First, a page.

Saturday , 25 February 2017

June 15, 2016 E-News

MICHIGAN LEGISLATORS URGE REJECTION OF WAUKESHA’S WATER APPLICATION – Democratic and Republican legislators from Michigan have unified behind a common sentiment: They want the Great Lakes states governors to reject Waukesha’s water diversion application. In a letter addressed to all eight Great Lakes governors, 11 Michigan congressional representatives urged governors to vote down Waukesha’s proposal to pump up to 8.2 million gallons of Lake Michigan water into the city by 2050. “We do not believe the city of Waukesha has made a compelling case that satisfies the severe circumstances outlined in the (Great Lakes) Compact,” the letter said. “We firmly believe the approval of this request would threaten the precious, finite resources provided by our lakes.” Waukesha is asking for Lake Michigan water under a “straddling county” exception of the compact, a federal law that details how the Great Lakes states should work together to manage and protect the Great Lakes Basin.

NATURAL RESOURCES BOARD WANTS ANSWERS ON ‘SURPRISING’ DNR AUDIT – Members of the Wisconsin Department of Natural Resources’ policy-making board were surprised and disappointed by an audit that cited serious shortcomings in state enforcement of water pollution laws, chairman Terry Hilgenberg said Tuesday in his first public comments on the study. Hilgenberg said he has asked DNR Secretary Cathy Stepp to respond at the next Natural Resources Board meeting. “We want to have a dialog with the secretary to say, ‘What are we going to do about all this stuff to make sure it’s not going to happen in the future?’” Hilgenberg said. Hilgenberg said the board understands the DNR must balance many competing demands while working with limited staff, but all possible efforts must be made to protect the state’s water supply and other natural resources.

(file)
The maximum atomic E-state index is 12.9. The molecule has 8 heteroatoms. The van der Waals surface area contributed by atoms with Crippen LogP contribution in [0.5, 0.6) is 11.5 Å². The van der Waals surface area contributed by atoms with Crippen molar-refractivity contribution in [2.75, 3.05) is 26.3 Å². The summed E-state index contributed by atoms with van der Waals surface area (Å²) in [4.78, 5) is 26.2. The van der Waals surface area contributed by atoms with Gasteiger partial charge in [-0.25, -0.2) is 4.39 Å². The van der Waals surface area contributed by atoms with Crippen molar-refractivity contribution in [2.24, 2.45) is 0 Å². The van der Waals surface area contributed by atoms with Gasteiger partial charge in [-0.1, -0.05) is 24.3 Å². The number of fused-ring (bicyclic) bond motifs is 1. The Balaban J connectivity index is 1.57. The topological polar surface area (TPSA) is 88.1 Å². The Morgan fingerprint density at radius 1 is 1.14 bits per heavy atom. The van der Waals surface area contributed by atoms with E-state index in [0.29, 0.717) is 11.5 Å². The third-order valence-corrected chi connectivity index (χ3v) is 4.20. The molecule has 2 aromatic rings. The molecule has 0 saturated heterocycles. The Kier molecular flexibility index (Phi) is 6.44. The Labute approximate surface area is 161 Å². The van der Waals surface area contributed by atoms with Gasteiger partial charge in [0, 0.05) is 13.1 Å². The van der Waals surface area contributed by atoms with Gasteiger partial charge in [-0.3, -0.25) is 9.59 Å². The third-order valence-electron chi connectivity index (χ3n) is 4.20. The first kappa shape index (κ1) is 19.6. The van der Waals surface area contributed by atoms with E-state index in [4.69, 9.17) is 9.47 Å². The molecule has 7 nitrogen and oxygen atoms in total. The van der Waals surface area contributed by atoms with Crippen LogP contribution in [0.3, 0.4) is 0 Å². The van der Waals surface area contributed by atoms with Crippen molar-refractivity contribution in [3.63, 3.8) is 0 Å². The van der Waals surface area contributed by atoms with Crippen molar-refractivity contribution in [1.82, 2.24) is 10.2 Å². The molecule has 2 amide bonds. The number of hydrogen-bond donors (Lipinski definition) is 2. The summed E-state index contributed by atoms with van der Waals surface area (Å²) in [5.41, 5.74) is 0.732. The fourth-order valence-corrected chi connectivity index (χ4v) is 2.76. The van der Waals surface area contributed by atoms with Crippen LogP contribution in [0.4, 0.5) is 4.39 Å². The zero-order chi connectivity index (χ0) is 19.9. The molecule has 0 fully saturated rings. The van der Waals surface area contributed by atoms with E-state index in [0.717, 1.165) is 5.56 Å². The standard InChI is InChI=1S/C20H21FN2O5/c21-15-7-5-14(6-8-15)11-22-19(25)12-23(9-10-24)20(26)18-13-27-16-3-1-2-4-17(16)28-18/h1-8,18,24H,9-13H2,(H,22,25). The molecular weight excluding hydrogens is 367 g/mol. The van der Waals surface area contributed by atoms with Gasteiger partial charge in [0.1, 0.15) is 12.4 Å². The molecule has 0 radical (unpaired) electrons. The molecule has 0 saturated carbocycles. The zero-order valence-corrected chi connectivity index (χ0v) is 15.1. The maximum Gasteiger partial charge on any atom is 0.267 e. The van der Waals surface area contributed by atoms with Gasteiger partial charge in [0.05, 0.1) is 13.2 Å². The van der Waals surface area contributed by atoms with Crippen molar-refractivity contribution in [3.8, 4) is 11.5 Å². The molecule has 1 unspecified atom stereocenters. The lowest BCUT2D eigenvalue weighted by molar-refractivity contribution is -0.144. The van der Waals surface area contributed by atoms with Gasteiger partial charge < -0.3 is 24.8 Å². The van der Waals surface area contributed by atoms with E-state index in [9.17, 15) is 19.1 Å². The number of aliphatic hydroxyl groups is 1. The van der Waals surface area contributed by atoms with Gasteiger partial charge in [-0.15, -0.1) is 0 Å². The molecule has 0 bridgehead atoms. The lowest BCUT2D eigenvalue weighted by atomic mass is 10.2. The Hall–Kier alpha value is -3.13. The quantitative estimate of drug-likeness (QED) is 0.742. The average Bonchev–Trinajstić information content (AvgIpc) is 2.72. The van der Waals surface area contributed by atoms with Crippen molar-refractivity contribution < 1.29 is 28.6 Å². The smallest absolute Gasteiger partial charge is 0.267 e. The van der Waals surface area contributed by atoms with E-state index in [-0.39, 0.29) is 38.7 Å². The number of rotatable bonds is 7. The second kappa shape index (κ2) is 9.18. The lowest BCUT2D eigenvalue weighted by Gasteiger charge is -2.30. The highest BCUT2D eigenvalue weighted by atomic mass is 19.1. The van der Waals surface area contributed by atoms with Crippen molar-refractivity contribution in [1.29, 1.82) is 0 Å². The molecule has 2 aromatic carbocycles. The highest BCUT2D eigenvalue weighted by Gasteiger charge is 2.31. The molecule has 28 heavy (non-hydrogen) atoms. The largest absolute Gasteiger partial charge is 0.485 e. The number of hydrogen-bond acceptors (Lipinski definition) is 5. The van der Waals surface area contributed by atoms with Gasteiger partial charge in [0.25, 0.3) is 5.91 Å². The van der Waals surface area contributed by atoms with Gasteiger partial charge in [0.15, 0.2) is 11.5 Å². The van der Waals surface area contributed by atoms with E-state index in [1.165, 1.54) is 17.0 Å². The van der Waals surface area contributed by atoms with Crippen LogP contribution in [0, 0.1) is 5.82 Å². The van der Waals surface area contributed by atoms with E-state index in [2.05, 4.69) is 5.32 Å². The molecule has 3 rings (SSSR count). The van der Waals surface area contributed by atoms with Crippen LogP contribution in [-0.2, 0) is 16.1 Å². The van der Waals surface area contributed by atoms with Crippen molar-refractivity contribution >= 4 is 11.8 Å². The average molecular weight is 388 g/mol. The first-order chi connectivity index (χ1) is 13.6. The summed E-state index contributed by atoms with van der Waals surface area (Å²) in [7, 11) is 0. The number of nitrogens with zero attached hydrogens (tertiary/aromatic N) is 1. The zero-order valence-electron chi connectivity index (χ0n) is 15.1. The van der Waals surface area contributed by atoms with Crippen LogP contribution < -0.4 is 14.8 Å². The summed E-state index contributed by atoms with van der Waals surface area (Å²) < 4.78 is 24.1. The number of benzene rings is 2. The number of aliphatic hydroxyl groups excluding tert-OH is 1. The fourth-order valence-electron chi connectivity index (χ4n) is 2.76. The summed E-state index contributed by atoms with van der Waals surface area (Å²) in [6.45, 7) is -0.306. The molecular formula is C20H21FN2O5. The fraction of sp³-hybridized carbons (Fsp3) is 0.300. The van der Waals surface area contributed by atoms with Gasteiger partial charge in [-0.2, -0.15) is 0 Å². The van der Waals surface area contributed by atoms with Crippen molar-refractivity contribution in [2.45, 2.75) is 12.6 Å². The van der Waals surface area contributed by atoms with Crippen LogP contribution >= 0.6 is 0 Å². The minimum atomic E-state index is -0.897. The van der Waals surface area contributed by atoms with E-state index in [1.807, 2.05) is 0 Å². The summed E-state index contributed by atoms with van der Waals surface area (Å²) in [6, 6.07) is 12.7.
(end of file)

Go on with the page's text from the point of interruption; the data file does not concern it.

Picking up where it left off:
DNR PLAN FOR WELLS A MAJOR VICTORY FOR BUSINESS – In a major victory for business and large-scale agriculture, the state Department of Natural Resources said Friday it will no longer take into account the cumulative effects of high-capacity wells on streams, rivers and lakes when reviewing applications for new wells. The policy change comes one month after Attorney General Brad Schimel, a Republican, issued a legal opinion that said the DNR lacked authority to put certain conditions on farmers and others who want to construct large wells — even if the wells could harm state waters. Business interests have pressed for years on legal and legislative fronts for less regulation of high-capacity wells, and noted the DNR is simply returning to existing law after a 2011 state Supreme Court decision prompted the agency to scrutinize well applications more closely.

REP. KRUG PROMISES TO RE-INTRODUCE HIGH-CAPACITY WELL BILL – A central Wisconsin lawmaker who has been pushing for more regulations on where and when high-capacity wells can be drilled says he intends to sponsor legislation once again before this fall’s general election. Rep. Scott Krug, who’s been critical of the state’s current well permitting process, unsuccessfully proposed a bill last year that would require the Department of Natural Resources to create procedures for determining minimum rate flows of streams and lake water levels necessary to avoid harm to local aquifers. The Nekoosa Republican was responding to the DNR’s decision last week to change its high-capacity well application procedures to match the May 10 legal opinion issued by Attorney General Brad Schimel, who concluded that the DNR does not have the legal right to regulate such wells based on how they could potentially effect nearby bodies of water. “[This] decision confirms that it is long past time to take the next step in groundwater withdrawal and protection legislation,” Krug said. “This legislation should not only address quantity and quality issues but must also focus the DNR’s authority to meet their statutory requirements in groundwater monitoring and enforcement.”